Finally, Gd-DTPA enhancement coincided with bright regions on hemodynamic images, as illustrated in Figures 2 and 4. However, rCBV maps did not show abnormal rCBV outside the Gd-DTPA–enhanced tumor bed, as illustrated in Figure 2. However, in the four patients who underwent follow-up evaluation, high rCBV values corresponded to the ring of enhancement and regions of high Cho levels outside the Gd-DTPA–enhanced tumor bed, as illustrated by the hyperintense regions 3 and 4 of the rCBV map in Figure 6. ADC maps were not available in these four patients with follow-up findings.
Our hypothesis was that biochemical parameters, as detected with MR spectroscopic imaging, contribute independent nonrepetitive information beyond that obtained with conventional MR imaging in pediatric brain tumors; with MR imaging, the location and size seem to be better predictors of malignancy than specific imaging characteristics (1). Our results verified our hypothesis to the extent anticipated, because we showed that no relationship exists between Gd-DTPA enhancement and other MR spectroscopic parameters. Also, tumor spectral patterns were detected outside the Gd-DTPA–enhanced tumor bed in malignant tumors. In summary, Gd-DTPA enhancement at conventional MR imaging did not correlate with either Cho or lipid findings obtained at MR spectroscopic imaging, although it did correlate with rCBV and ADC results.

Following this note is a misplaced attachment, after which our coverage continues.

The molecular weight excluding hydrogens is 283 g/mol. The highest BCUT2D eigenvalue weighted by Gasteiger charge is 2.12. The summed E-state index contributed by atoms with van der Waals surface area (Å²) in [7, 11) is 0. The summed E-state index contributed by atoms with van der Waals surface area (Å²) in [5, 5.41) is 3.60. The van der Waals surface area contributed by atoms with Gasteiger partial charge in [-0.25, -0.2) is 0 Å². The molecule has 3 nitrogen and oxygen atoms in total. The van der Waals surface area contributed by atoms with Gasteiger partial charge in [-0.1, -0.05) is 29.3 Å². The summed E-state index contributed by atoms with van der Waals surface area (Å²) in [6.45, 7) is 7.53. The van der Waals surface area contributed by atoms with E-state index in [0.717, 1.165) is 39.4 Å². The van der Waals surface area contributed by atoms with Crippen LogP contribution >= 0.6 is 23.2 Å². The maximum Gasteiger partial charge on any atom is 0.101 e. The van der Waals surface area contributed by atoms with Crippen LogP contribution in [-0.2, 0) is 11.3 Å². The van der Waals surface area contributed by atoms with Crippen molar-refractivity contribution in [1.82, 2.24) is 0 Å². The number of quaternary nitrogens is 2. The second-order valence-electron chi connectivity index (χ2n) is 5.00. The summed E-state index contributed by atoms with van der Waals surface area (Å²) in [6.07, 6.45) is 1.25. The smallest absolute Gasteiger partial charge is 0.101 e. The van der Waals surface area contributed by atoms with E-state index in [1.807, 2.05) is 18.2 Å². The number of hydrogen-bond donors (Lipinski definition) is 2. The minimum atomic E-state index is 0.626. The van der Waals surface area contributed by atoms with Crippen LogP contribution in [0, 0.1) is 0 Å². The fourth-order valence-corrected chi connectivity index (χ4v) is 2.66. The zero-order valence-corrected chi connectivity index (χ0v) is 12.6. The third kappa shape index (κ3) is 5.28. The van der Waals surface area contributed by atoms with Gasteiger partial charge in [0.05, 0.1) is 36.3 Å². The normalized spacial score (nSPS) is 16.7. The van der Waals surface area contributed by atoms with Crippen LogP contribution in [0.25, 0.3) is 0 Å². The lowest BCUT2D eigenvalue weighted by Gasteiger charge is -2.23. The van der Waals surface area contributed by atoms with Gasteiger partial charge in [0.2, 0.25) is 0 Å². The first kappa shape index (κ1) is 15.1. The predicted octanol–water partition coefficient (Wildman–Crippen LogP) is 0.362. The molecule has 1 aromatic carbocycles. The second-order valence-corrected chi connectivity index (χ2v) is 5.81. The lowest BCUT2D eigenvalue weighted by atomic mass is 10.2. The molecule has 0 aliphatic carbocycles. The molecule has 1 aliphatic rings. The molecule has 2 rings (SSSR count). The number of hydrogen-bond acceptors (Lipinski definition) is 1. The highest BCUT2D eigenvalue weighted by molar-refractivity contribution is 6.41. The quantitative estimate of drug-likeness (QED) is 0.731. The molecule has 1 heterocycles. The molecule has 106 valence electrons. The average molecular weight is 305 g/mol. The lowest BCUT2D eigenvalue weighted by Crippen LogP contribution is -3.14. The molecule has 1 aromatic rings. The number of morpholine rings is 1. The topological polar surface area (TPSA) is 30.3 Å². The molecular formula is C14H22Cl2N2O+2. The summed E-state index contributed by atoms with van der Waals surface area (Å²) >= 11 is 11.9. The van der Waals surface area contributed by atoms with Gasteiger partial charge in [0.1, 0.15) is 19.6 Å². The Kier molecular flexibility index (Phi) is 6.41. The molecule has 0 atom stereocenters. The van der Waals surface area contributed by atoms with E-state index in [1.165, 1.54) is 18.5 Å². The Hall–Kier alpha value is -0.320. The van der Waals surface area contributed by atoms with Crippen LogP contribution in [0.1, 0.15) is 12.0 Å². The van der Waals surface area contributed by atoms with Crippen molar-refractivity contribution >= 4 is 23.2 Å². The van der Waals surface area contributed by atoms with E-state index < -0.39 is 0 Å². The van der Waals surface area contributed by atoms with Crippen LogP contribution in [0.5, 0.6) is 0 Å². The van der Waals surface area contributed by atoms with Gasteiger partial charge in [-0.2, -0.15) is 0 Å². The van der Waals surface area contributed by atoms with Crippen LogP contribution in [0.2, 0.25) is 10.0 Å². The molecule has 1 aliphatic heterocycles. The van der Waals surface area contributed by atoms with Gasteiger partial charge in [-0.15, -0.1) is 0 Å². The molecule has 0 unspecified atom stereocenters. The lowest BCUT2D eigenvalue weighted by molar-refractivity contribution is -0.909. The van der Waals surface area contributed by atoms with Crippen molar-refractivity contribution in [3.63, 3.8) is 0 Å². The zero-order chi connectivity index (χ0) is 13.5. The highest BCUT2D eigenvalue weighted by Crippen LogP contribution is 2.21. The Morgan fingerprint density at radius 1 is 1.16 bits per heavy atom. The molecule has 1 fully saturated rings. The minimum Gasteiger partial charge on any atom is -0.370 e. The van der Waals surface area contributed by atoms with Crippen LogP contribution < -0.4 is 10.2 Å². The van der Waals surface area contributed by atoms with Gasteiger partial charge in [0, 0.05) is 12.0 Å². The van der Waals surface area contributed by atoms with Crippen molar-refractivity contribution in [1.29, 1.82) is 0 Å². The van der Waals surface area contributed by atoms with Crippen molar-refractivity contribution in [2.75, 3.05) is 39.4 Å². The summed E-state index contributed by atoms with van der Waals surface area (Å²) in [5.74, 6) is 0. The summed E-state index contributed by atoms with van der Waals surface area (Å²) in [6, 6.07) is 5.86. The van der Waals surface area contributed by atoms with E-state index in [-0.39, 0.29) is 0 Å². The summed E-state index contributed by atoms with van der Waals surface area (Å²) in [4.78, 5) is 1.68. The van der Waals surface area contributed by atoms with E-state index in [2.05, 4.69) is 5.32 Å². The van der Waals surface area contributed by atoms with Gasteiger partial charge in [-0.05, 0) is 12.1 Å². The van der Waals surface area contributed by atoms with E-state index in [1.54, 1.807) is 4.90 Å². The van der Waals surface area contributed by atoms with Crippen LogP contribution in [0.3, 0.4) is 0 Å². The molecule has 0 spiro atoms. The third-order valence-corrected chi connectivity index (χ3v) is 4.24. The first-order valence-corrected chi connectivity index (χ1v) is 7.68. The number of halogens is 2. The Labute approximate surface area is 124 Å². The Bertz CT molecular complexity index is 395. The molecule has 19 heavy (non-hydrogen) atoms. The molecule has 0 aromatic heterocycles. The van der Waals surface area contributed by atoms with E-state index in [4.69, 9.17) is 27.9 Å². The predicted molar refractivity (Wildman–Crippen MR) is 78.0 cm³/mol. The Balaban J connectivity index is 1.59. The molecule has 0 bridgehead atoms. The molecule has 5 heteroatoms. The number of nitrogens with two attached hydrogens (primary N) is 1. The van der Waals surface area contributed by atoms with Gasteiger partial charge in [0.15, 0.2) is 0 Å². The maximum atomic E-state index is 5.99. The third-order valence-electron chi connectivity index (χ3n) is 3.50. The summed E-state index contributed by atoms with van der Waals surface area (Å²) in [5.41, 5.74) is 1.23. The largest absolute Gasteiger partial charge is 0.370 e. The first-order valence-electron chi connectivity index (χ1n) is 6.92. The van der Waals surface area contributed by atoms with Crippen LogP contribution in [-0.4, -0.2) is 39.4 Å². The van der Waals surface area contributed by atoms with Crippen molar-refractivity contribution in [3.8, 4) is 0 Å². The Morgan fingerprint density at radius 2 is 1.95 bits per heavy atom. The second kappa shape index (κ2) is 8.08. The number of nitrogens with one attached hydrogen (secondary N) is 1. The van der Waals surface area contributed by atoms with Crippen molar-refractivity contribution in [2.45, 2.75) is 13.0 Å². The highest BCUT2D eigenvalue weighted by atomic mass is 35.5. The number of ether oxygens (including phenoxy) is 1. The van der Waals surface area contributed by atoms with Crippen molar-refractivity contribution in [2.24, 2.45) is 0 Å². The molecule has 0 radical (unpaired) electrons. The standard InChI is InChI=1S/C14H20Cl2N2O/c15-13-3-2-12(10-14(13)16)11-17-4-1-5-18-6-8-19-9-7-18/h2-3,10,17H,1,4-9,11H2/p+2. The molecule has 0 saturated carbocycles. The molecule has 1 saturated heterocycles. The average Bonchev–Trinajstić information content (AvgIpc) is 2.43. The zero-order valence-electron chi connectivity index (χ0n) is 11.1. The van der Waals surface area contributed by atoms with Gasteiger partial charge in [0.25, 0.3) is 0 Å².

In our study, Gd-DTPA enhancement on conventional MR images did not correlate with Cho findings (Fig 1A). Meanwhile, Sijens et al (13, 14) reported that, for large lesions (with a single-voxel proton MR spectroscopic method in 15 patients), Cho findings were significantly correlated with percent tumor enhancement. The lack of agreement between our findings and those of Sijens et al may be due to different tumor histologic features, because they examined adult patients with brain metastasis of breast carcinoma. Also, their single-voxel approach and their analysis, which included regions of necrosis, led to the interpretation that their correlation was due to a decrease in cellularity and Gd-DTPA delivery to necrotic areas (14). We studied pediatric brain tumors, which are known to have histopathologic characteristics that differ from those of adult tumors. Also, we used a multivoxel method with 1 × 1 × 1-cm resolution, which better addressed tumor heterogeneity, instead of a single-voxel approach in which viable tumor and necrosis are averaged over a volume of interest that is typically much larger than 1 cm3. Viable tumor growth and necrosis have different spectral patterns (5, 6).